Asia Shares Hit 2007 Top Dollar Skids

Sydney: Stocks, bonds and commodities were all on a roll in Asia on Thursday, as bulls scented a softening in the Federal Reserve's confidence on inflation that promised to keep U.S. interest rates low for longer than some had expected.

MSCI's broadest index of Asia-Pacific shares outside Japan climbed 0.9 percent to heights not seen since December 2007. It has gained over 5 percent so far this month.

South Korea and Japan's Nikkei both added 0.2 percent, while Australia put on 0.3 percent. Stocks in the Philippines were at a one-year peak and Hong Kong's Hang Seng index added 0.3 percent to push above 27,000.


But worries about tighter regulations nudged China's blue-chip CSI300 index down 0.7 percent, though data showed a pick up in profit growth for industrial firms.

The latest rush for risk came after the Fed left U.S. rates unmoved as expected on Thursday, and tweaked its wording on inflation.

The market seized on the fact that the central bank noted that both overall and core inflation had declined, and it removed the qualifier "recently," perhaps suggesting concerns the slowdown might not be temporary.

The Fed also said it expected to start winding down its massive holdings of bonds "relatively soon," cementing expectations of a September start.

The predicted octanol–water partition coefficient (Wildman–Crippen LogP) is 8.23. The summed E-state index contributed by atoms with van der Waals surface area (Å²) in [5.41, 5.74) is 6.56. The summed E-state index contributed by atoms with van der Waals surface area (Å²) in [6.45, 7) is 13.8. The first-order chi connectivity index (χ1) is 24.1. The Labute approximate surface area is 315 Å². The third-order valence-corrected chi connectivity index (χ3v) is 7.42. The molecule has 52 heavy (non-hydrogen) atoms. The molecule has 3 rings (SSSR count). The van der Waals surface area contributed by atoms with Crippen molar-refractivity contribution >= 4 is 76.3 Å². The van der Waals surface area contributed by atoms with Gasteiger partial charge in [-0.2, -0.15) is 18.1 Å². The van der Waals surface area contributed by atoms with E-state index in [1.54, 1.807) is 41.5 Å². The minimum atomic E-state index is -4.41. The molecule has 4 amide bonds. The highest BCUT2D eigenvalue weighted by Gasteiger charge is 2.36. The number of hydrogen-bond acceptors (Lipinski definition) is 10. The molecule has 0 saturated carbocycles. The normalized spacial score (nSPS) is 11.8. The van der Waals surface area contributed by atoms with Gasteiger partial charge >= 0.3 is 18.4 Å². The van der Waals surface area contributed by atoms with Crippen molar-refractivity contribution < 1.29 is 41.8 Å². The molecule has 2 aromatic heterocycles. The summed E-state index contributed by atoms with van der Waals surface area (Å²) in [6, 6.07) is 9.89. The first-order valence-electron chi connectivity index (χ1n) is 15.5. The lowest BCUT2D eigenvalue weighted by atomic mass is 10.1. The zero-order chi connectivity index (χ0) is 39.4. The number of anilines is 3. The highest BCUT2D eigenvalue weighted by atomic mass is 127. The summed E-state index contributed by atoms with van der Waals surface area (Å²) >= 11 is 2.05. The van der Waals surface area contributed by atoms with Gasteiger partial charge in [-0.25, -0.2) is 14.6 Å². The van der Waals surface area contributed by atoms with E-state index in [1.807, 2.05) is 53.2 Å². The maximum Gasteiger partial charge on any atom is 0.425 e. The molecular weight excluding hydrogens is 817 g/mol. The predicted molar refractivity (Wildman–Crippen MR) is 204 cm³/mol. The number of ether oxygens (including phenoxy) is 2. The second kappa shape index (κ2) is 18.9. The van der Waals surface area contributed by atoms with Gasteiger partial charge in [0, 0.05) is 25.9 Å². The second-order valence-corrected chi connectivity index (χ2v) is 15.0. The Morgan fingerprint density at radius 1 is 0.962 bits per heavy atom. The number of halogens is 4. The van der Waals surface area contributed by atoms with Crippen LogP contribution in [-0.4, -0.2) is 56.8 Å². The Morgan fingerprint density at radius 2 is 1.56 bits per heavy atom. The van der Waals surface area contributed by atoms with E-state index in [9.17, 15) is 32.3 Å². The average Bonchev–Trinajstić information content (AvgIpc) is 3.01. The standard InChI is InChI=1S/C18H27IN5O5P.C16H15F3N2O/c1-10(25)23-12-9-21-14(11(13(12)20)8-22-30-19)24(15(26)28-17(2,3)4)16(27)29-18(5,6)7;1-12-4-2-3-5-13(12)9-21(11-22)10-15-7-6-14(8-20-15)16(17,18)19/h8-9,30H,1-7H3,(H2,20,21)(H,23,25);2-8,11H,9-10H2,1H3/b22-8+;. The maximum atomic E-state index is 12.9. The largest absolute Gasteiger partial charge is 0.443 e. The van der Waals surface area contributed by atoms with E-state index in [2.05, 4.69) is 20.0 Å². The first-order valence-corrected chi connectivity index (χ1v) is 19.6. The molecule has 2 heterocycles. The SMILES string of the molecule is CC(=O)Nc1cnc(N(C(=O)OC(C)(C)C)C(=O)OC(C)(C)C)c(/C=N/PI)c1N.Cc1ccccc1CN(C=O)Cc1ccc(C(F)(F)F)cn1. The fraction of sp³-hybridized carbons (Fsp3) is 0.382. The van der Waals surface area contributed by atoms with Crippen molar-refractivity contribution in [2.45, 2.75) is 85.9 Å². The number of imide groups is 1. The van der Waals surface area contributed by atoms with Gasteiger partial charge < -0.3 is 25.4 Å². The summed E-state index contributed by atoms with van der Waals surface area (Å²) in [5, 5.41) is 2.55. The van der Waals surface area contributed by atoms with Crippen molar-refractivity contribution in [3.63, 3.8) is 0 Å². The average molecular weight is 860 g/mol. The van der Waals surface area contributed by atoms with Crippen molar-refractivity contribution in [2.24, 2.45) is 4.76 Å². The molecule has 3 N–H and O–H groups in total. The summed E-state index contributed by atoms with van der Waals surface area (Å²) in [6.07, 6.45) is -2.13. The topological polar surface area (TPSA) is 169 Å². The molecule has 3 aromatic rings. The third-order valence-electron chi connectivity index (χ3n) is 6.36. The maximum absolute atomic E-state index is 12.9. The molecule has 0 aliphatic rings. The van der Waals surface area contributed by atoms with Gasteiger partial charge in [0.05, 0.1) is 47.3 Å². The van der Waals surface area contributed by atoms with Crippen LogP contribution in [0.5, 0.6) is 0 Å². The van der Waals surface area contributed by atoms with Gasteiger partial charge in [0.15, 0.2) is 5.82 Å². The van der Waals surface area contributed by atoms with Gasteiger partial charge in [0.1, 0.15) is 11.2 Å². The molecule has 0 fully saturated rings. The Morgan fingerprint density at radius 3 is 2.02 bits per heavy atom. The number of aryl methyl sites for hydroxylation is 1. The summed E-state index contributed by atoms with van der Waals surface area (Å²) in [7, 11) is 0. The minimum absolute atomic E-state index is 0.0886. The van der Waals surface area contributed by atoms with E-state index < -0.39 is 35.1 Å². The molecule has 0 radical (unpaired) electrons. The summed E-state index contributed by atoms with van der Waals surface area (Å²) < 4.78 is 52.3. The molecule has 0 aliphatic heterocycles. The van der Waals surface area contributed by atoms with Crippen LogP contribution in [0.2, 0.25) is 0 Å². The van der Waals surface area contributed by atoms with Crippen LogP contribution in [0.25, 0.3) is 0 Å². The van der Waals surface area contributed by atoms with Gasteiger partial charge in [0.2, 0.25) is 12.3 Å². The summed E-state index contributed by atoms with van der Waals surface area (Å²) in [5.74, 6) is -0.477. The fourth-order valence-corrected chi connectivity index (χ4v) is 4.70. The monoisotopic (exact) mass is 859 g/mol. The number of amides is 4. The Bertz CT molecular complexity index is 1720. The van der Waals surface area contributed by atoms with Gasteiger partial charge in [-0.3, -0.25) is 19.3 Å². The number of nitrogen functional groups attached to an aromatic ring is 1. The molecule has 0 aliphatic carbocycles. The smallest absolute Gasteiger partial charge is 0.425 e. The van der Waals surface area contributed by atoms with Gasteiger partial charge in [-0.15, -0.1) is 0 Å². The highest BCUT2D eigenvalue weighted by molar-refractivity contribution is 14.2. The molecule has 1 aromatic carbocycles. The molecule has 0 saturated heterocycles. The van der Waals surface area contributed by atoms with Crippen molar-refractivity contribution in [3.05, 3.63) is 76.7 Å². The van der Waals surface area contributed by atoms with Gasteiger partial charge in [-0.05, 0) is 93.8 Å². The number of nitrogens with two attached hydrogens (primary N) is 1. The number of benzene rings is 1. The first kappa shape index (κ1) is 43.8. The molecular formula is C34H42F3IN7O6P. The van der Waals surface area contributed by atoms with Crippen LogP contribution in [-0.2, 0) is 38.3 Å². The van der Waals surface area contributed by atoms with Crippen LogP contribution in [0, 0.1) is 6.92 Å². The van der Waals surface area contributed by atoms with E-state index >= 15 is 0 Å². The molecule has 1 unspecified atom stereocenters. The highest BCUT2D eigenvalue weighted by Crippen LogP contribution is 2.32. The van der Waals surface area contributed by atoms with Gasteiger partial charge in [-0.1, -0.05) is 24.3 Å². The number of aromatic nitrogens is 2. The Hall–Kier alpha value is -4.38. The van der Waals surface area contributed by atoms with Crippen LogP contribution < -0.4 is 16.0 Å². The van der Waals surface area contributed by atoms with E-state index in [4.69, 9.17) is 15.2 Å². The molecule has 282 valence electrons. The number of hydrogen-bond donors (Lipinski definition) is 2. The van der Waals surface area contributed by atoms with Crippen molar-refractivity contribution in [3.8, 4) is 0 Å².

While that would be an effective tightening in financial conditions it might also lessen the need for actual hikes in rates, which matter more for currency valuations.

"The dollar's biggest problem is it can't expect help from the Fed for a long time," said Alan Ruskin, global head of forex at Deutsche.

"In the short-term we are still in a risk-favourable loop, whereby subdued goods and services inflation supports a well behaved bond market and asset inflation. It's just another day in paradise."

A Reuters poll showed most primary dealers, the banks authorized to trade directly with the Fed, still see the Fed's next rate rise in December. But Fed funds rate futures are pricing in less than 50 percent chance of a hike by then, compared to more than 50 percent before the Fed's meeting.